Ashley Love is an international award-winning brand strategist and business mentor. She holds a B.A. in English, a B.S. in Political Science, an M.A. in Multimedia Journalism and an M.A. in Public Relations. She’s worked with major nonprofits, politicians, startups, and solopreneurs. She’s a former editor of the lifestyle section of a local newspaper. Now she focuses her attention on helping female entrepreneurs embrace their passions and create a laptop lifestyle. You can find her regularly hanging out in her Facebook group, The Classy CEO.
After running my freelance writing business for more than 12 years, which I still do for a select group of corporate clients, I’ve learned quite a lot about the best ways to find work.
Freelancing comes with plenty of ups and downs…there are months when you can barely see straight because you’re so busy to weeks when you wonder if you’ll ever work again. When work seems to suddenly dry up, you can panic or pout—or you can take proactive steps to fill your calendar.
Today, I want to share five tactics that have always helped me go from slow to swamped.
When facing an open stretch on your calendar, shoot an email to your client list. Let them know you’re taking new assignments. This process takes a few minutes and delivers at a high rate. Why shouldn’t it? These people know the quality of your work and realize you have no learning curve. If they have work to give, they’re happy to hand it off to someone they trust and don’t need to train.
2. Request Referrals
If your client outreach e ort doesn’t generate new projects, don’t stop at no. Follow up with the same people and ask for a referral. Let them know the types of clients you’re seeking and the projects for which you’re best qualified. Again, these are the people who know your work best. If they believe in you, they will likely have no problem referring you to others in their network, perhaps a coworker or a peer in their industry
3. Look for Connections
Make a list of companies you’d like to add to your client list. Research who hires writers at each and see if you find shared connections between you and them on LinkedIn. If so, send an email to the mutual connection and request a warm introduction. Mention your experience in similar industries, and explain that you’re looking to expand your client list. If the contact agrees to an introduction, follow up quickly with the prospect to further explain your qualifications and how you can help him or her.
4. Try Collaborations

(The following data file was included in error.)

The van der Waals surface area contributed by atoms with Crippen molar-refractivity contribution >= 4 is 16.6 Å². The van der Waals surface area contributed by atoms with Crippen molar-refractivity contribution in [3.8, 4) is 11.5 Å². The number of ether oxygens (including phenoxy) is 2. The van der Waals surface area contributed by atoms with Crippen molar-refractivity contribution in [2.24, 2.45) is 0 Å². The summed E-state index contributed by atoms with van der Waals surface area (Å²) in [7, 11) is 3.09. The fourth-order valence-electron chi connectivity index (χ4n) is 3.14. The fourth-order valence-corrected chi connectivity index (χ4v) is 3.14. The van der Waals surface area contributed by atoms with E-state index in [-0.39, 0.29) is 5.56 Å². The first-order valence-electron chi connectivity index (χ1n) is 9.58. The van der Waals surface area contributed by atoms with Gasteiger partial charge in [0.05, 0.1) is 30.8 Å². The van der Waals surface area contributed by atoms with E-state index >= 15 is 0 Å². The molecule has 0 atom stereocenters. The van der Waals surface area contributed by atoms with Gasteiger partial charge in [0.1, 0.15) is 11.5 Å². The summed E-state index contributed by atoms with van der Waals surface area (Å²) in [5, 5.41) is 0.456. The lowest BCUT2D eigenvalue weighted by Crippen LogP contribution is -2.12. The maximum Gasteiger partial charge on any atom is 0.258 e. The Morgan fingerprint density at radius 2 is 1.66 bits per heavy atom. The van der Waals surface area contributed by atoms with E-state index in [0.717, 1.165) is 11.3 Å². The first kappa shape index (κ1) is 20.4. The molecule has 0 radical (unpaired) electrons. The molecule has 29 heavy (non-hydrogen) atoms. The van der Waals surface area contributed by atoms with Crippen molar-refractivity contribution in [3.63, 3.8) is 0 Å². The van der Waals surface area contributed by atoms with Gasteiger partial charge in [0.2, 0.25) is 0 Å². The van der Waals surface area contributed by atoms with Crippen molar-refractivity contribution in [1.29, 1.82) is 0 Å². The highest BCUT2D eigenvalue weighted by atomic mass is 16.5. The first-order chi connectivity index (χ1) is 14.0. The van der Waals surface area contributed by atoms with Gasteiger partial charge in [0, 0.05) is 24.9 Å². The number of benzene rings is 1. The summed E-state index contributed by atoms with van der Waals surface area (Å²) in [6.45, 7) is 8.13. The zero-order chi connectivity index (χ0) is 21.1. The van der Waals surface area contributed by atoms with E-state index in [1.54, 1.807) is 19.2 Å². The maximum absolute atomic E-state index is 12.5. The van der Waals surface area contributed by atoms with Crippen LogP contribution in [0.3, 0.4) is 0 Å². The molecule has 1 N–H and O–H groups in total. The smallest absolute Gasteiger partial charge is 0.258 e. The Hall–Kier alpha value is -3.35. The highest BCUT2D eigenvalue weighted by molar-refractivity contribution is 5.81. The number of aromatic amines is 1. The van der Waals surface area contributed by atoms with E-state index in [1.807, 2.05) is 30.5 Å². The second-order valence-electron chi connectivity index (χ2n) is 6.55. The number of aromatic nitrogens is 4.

Tap into your network of freelancers, which (hopefully) you’ve been cultivating over time. Email, call, or meet with peers and let them know you’re taking on new projects. Another writer may have too much work and would love to subcontract to you. Or a photographer or graphic designer may have a client who also needs copywriting. There’s real power in collaborating, but you’ll never know what’s out there until you ask.
5. Cast a Wide Net
Don’t overlook family and friends. We often forget that everyone (even our own cousins or high school classmates) are also working professionals with vast networks of their own. Post about your search for new clients on Facebook, LinkedIn, and other social networks. Or, if a public outcry feels needy, send a polite email to those you trust.
Networking is vital for growing a business. In the old days, networking for self-employed folks meant driving to a local Chamber of Commerce for glad-handing with a big group of muckety mucks, or hitting a coffee shop for a one-one-one sesh with a peer.
If you lived in a small town, you were basically out of luck. Even in larger cities, it usually didn’t take long before you started seeing the same people over and over again at networking events. How limiting.
No more! Today, you can use the Internet to meet face-to-face with other creatives anywhere in the world. These “virtual coffee chats” can take place any time of day and you don’t even have to put on real pants to do them!
Wondering if virtual coffee chats have value? Not sure how to get started? Nervous about actually doing them? No worries. Read on for my tips on how to do them.
This year I’ve really concentrated on expanding my network and visibility, and virtual coffee dates have been a big part of my strategy. Here are some tips I’ve discovered to help you get started with virtual coffee dates, and to make them work for your business.
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Benefits of virtual coffee chats
I could probably write a novel just on this topic, but instead, I’ll just give you the highlights. Here are my top four reasons for investing your time in virtual coffee chats:
1. Peers: I don’t care who you are, what you do, or what stage your business is in, we can all use a more people in our lives who “get” what we do. Your family and friends likely try to be supportive of your business, but very often they don’t really understand what you do, how you do it, or why it can be so hard sometimes.